But separately, Viacom-YouTube court documents released Thursday reveal a previously unknown fact: Viacom "repeatedly" tried to buy YouTube, according to Levine.
Court papers show Viacom made the first move before October 2006, when Google purchased YouTube for about $1.6 billion. Consequently, Levine said it made little sense that Viacom once hoped to partner with a video venture it has recently likened to "Napster or Grokster" -- two file-sharing websites federal judges have hammered for copyright infringement.
But Viacom executives have since pointed to a series of e-mails, also released Thursday, that show YouTube executives once looked the other way on most of the company's copyright claims.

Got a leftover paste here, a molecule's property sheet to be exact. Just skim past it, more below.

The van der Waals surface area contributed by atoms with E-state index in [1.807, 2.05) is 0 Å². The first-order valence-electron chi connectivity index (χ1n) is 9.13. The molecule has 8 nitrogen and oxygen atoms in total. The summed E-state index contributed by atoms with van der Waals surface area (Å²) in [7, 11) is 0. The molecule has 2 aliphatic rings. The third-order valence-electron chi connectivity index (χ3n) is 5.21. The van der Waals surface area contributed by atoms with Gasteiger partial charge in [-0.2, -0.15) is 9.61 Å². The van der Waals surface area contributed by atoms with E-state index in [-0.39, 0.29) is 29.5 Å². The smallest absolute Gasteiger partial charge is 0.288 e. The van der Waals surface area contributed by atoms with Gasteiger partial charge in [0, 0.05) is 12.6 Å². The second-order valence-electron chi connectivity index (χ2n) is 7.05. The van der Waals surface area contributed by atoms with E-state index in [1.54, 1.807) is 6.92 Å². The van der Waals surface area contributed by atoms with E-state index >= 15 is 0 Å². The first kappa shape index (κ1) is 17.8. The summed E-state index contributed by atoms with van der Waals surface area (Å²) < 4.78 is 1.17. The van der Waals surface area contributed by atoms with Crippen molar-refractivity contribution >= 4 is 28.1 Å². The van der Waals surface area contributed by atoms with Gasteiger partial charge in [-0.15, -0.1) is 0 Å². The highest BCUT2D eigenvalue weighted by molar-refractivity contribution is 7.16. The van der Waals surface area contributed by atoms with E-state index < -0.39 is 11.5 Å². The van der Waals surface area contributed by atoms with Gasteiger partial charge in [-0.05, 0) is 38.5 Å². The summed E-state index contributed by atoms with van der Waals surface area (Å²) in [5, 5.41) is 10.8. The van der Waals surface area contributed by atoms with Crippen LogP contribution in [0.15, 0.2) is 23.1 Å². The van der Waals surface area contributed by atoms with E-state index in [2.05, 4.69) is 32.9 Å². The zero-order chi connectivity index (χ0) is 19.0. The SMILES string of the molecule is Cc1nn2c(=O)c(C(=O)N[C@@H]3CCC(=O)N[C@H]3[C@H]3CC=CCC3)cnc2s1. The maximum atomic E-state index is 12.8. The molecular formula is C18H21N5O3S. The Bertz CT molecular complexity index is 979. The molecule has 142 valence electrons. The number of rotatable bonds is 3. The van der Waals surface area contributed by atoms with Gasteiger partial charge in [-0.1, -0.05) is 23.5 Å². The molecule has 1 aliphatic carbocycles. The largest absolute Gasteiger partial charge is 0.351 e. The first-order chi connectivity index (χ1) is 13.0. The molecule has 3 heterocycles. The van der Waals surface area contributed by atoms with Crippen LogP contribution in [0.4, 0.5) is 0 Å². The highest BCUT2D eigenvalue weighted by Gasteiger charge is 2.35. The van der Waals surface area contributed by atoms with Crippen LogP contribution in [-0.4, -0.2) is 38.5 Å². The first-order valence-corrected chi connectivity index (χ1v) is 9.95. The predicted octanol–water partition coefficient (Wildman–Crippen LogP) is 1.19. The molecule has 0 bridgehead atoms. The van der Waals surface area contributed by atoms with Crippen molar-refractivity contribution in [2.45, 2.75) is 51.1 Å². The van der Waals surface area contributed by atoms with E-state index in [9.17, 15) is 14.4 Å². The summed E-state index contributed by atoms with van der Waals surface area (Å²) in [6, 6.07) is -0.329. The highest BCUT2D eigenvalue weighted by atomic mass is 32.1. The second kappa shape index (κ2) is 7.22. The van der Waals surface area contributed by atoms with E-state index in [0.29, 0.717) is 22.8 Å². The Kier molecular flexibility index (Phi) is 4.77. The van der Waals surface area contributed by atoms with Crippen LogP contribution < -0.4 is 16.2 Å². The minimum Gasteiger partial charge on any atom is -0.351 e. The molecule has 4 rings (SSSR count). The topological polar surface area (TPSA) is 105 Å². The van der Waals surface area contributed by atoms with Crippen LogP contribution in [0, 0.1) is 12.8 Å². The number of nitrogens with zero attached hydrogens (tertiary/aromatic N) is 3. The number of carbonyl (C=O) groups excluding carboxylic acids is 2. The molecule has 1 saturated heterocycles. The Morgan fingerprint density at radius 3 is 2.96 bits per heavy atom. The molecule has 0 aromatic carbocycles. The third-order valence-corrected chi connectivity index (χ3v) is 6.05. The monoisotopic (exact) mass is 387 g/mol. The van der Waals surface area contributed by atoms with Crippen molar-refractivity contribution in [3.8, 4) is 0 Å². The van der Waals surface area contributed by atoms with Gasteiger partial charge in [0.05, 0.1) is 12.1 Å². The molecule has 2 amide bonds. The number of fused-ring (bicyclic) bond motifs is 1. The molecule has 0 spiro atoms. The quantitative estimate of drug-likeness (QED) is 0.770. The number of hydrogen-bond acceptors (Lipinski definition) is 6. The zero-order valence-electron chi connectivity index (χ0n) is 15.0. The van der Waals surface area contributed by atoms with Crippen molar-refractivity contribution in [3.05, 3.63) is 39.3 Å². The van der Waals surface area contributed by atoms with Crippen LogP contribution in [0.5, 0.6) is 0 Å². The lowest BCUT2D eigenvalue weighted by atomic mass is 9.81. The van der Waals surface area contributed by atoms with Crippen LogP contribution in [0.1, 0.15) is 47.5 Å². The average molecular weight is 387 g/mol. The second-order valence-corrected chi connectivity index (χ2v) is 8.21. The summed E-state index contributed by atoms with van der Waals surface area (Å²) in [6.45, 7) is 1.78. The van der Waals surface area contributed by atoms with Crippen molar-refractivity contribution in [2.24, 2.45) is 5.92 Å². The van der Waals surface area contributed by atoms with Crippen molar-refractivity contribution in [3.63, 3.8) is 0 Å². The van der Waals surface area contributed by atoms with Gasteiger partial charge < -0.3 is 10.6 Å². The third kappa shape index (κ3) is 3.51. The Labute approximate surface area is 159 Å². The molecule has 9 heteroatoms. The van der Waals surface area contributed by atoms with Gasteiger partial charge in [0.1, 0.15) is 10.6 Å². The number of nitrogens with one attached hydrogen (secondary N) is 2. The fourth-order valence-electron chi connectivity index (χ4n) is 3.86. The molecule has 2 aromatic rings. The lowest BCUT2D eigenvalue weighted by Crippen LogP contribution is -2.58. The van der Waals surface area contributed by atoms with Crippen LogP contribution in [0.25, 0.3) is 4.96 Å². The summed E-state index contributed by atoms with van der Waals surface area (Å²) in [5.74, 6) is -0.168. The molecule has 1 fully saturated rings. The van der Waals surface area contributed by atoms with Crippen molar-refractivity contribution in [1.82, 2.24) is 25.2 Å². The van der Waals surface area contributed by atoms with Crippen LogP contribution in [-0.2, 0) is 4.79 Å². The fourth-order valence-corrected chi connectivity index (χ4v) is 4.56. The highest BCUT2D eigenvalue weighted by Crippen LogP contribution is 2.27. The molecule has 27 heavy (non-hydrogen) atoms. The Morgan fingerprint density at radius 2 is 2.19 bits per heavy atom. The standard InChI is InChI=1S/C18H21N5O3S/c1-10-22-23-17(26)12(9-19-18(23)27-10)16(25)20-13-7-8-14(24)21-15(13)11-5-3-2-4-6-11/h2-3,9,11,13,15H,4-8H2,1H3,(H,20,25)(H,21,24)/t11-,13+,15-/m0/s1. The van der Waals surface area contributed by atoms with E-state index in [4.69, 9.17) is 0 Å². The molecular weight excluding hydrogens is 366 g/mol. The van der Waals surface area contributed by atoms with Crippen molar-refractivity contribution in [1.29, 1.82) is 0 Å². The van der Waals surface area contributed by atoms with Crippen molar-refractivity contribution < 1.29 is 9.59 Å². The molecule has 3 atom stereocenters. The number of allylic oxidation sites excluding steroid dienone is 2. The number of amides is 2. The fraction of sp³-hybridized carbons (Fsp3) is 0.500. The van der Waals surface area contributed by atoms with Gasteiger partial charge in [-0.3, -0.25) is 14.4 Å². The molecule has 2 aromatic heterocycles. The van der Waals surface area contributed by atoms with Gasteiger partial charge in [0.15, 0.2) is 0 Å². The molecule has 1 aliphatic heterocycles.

However, Levine stressed those e-mails had been taken out of context, adding that Viacom continued uploading videos, even as it began to launch copyright complaints.
Consequently, YouTube promised Thursday to continue fighting the lawsuit aggressively in court.
"We look forward to defending YouTube, and upholding the balance that Congress struck in the DMCA to protect the rights of copyright holders, the progress of technological innovation, and the public interest in free expression," Levine said.